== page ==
The last thing Laura Bateman expected after surgery earlier this year was the discovery of metastatic stage 4 cancer. Bateman said shortly after the surgery she started having pain and trouble breathing. After a trip to the emergency room and testing, it was discovered that she had blood clots in both of her lungs.

Laura Bateman was then informed that during the testing, doctors had discovered a spot on her lung and liver. A determination was made to biopsy the liver because it was the least invasive.

Three days after the biopsy, Laura Bateman received the news that it was metastatic stage 4 cancer. She was released from the hospital with medicines including blood thinners.

According to Laura Bateman’s husband, Daniel Bateman, pulmonary embolism is more prevalent in cancer patients.   

At that point the Bateman’s began searching for treatment options. Both places they went gave an option of an alternating plan of immunotherapy and chemo for four months. The Batemans ultimately decided to go with Cancer Treatment Centers of America in Newnan, Ga.

“The facilities, everything is in the same building, well being, meal prep, everything in one building,” Daniel Bateman said. “That’s where she wanted to go so that’s where we started treatment. We went for three months and then they did a CT scan of the bones and also of her chest, abdomen and pelvis.  The results of the bone scan were clean.  The results of the other scans were more spots on her liver, reduced spot on her lung, and two lymph nodes compromised. The doctor said that under immunotherapy you can see inflammation before you see reduction.”  

                  As a result, Laura Bateman’s treatment was then extended by two months. She is currently on week two of month four.

Laura Bateman says, “My faith and the prayers that everyone has been lifting up for me are what has seen me through.”

Laura Bateman encouraged anyone going through a similar journey to stay positive. “Try and stay positive, even if it is just the little things.”         

Former teacher Janice Smith said, “She has a good support system.”

Laura Bateman said a good support system is huge. “That is huge, because I went through this before in 2002 as a single mom. I had a good support system then, too. It has just been such a blessing to have Dan and of course (the faculty and staff and Windham).”

“God has had me in the right place, at the right time, with the right people. They just have all been such a blessing,” she said.

Smith recounts the first few months of Laura Bateman’s treatment and the dedication and determination Laura Bateman demonstrated.

 “The end of last year she was already feeling the pain and she pushed herself through. She was determined to finish out the school year and get her work done. She had an appointment scheduled right after the school year ended,” Smith said. “She probably could have gone a little bit earlier but she pushed through. She wanted to make sure that the children that she served got their services.”

The faculty, staff, and students at Windham Elementary have rallied to support Laura Bateman and her family. Friday, Oct. 11, was designated “Pink Out” day at Windham Elementary School.  WES Principal Chris Mitten said, “We are a family. We love each other and take care of each other.”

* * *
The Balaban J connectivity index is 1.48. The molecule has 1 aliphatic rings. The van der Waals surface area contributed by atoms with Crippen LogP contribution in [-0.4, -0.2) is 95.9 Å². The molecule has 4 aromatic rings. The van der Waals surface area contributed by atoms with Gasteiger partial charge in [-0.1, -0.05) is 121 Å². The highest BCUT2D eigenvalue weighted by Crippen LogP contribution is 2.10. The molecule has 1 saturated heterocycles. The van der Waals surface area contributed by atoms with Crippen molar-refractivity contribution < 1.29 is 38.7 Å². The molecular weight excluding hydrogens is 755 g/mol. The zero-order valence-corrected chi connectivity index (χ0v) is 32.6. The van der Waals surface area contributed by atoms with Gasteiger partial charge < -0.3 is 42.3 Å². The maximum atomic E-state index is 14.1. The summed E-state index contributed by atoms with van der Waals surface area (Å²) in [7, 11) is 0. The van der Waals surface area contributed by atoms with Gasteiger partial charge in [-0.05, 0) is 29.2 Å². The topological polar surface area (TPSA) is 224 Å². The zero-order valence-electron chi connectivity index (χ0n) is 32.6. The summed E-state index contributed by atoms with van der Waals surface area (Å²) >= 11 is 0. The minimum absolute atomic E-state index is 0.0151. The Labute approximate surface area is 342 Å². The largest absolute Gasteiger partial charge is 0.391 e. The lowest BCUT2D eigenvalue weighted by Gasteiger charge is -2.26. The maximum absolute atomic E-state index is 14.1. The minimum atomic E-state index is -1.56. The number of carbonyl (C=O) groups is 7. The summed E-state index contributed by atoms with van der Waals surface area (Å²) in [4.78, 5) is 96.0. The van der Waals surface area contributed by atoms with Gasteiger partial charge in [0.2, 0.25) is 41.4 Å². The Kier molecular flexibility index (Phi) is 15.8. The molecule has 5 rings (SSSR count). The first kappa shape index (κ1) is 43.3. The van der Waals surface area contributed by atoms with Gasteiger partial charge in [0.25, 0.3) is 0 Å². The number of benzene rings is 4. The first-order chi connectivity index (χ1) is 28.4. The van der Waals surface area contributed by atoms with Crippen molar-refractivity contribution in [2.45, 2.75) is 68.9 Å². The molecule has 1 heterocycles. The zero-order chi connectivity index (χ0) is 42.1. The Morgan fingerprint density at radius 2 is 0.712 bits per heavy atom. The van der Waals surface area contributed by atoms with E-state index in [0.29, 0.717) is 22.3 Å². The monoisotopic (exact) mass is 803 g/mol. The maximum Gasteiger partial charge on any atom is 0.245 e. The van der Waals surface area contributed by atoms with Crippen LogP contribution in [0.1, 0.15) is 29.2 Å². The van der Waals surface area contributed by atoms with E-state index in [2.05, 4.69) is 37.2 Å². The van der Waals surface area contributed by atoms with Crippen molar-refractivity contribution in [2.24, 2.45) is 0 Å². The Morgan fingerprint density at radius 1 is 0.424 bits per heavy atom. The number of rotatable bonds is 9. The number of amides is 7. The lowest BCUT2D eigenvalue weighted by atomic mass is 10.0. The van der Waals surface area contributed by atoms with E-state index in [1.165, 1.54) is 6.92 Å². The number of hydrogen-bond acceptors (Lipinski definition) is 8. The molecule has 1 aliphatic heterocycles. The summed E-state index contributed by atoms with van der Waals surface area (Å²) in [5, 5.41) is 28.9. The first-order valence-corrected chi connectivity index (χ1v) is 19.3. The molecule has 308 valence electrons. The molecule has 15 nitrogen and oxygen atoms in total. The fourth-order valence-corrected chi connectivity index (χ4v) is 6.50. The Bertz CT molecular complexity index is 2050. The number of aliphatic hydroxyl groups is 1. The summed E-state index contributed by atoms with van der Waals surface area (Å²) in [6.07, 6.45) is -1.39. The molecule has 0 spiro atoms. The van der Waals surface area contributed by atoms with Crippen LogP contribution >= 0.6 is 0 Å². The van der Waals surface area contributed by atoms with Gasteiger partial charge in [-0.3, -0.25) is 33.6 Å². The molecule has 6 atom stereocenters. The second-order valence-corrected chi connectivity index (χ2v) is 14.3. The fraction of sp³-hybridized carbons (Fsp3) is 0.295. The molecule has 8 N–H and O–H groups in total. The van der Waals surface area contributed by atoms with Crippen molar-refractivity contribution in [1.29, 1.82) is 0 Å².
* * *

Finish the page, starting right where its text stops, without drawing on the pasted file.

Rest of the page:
“We really are a family,” Smith reiterated. “I retired the end of last school year and I keep coming back.”

“My sister in law is a breast cancer survivor. With October being Breast Cancer awareness month, (the faculty and staff) discussed we needed to do something,” Mitten said. “So, we decided that we would have a ‘pink out.’ Our teachers love to wear jeans, so on Wednesdays, if they wear pink, they can wear jeans, it is just a way to try and show support.”

Laura Bateman was in awe of the support she has received from her coworkers. “From day one they just opened their arms and took me in,” Laura Bateman said. “I’ve only been here a year and a half and they treat me like they have known me all my life. There’s not enough I can say about how supportive they have been.”

“One of the things that I have found interesting in this process has been that a lot of people have focused on her, but they still care about the needs of other family members,” Daniel Bateman said. “People do realize that family members have to take on more of a role. It has been great that a lot of people have asked about how to help. People have asked if we need help with meals or they will just show up at our house with meals. There are apps out there where groups can sign up to provide meals on certain days. It takes a load off.”

Laura Bateman has three grown children that are supportive and call her daily.

“They have been very supportive. They call everyday. My daughter is more emotional. She has a best friend that lost her mother to ovarian cancer. They are very glad that I am doing so well.”

Laura Bateman would like to return to work this year, according to Smith. “She keeps worrying about getting back this year. I told her she has to not worry about what happens. Mr. Mitten is making sure that the students are being served.”

“I am not used to not pulling my weight,” Laura Bateman said.

“We just want to make sure that you do not have to worry about here. We will cover until you get back,” Mitten said. “It’s not just me. It’s everyone at the central office and all of us here.”

“Our whole idea with Friday was that there are so many people that are praying. This was just an overt way to show support,” Mitten said.

Mitten said that anyone in the community that would like to help the Batemans can contact the elementary school office.

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